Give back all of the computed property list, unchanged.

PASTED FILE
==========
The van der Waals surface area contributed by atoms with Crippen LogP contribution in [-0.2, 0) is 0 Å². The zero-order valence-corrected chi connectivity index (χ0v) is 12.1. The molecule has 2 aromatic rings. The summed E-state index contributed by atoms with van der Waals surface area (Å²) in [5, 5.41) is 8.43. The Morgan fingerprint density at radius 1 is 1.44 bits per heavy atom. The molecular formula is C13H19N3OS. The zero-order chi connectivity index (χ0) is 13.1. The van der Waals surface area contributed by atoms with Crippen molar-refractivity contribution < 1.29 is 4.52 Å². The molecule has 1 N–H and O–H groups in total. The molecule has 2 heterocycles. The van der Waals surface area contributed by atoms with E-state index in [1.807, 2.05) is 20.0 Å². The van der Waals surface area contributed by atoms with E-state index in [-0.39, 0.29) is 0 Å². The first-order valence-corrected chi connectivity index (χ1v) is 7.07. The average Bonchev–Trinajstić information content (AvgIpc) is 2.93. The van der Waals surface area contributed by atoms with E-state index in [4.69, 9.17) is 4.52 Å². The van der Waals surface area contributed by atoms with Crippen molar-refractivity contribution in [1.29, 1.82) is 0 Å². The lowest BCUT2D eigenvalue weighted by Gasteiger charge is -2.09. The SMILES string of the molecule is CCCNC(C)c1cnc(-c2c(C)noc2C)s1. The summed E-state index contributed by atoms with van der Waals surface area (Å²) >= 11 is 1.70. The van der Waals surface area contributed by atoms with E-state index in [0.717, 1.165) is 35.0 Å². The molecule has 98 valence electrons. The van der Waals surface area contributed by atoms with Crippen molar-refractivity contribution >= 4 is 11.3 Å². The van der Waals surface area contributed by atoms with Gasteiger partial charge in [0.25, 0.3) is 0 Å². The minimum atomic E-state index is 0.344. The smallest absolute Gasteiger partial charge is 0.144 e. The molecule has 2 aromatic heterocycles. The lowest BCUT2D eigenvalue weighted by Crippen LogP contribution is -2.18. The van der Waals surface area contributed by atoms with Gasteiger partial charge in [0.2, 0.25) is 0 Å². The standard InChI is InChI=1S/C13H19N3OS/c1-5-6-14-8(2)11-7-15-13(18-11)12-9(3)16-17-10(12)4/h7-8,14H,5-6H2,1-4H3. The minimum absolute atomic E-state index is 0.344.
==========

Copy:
The van der Waals surface area contributed by atoms with Crippen LogP contribution in [-0.2, 0) is 0 Å². The zero-order valence-corrected chi connectivity index (χ0v) is 12.1. The molecule has 2 aromatic rings. The summed E-state index contributed by atoms with van der Waals surface area (Å²) in [5, 5.41) is 8.43. The Morgan fingerprint density at radius 1 is 1.44 bits per heavy atom. The molecular formula is C13H19N3OS. The zero-order chi connectivity index (χ0) is 13.1. The van der Waals surface area contributed by atoms with Crippen molar-refractivity contribution < 1.29 is 4.52 Å². The molecule has 1 N–H and O–H groups in total. The molecule has 2 heterocycles. The van der Waals surface area contributed by atoms with E-state index in [1.807, 2.05) is 20.0 Å². The van der Waals surface area contributed by atoms with E-state index in [-0.39, 0.29) is 0 Å². The first-order valence-corrected chi connectivity index (χ1v) is 7.07. The average Bonchev–Trinajstić information content (AvgIpc) is 2.93. The van der Waals surface area contributed by atoms with E-state index in [4.69, 9.17) is 4.52 Å². The van der Waals surface area contributed by atoms with Crippen molar-refractivity contribution in [1.29, 1.82) is 0 Å². The lowest BCUT2D eigenvalue weighted by Gasteiger charge is -2.09. The SMILES string of the molecule is CCCNC(C)c1cnc(-c2c(C)noc2C)s1. The summed E-state index contributed by atoms with van der Waals surface area (Å²) >= 11 is 1.70. The van der Waals surface area contributed by atoms with E-state index in [0.717, 1.165) is 35.0 Å². The molecule has 98 valence electrons. The van der Waals surface area contributed by atoms with Crippen molar-refractivity contribution >= 4 is 11.3 Å². The van der Waals surface area contributed by atoms with Gasteiger partial charge in [0.25, 0.3) is 0 Å². The minimum atomic E-state index is 0.344. The smallest absolute Gasteiger partial charge is 0.144 e. The molecule has 2 aromatic heterocycles. The lowest BCUT2D eigenvalue weighted by Crippen LogP contribution is -2.18. The van der Waals surface area contributed by atoms with Gasteiger partial charge in [0.2, 0.25) is 0 Å². The standard InChI is InChI=1S/C13H19N3OS/c1-5-6-14-8(2)11-7-15-13(18-11)12-9(3)16-17-10(12)4/h7-8,14H,5-6H2,1-4H3. The minimum absolute atomic E-state index is 0.344.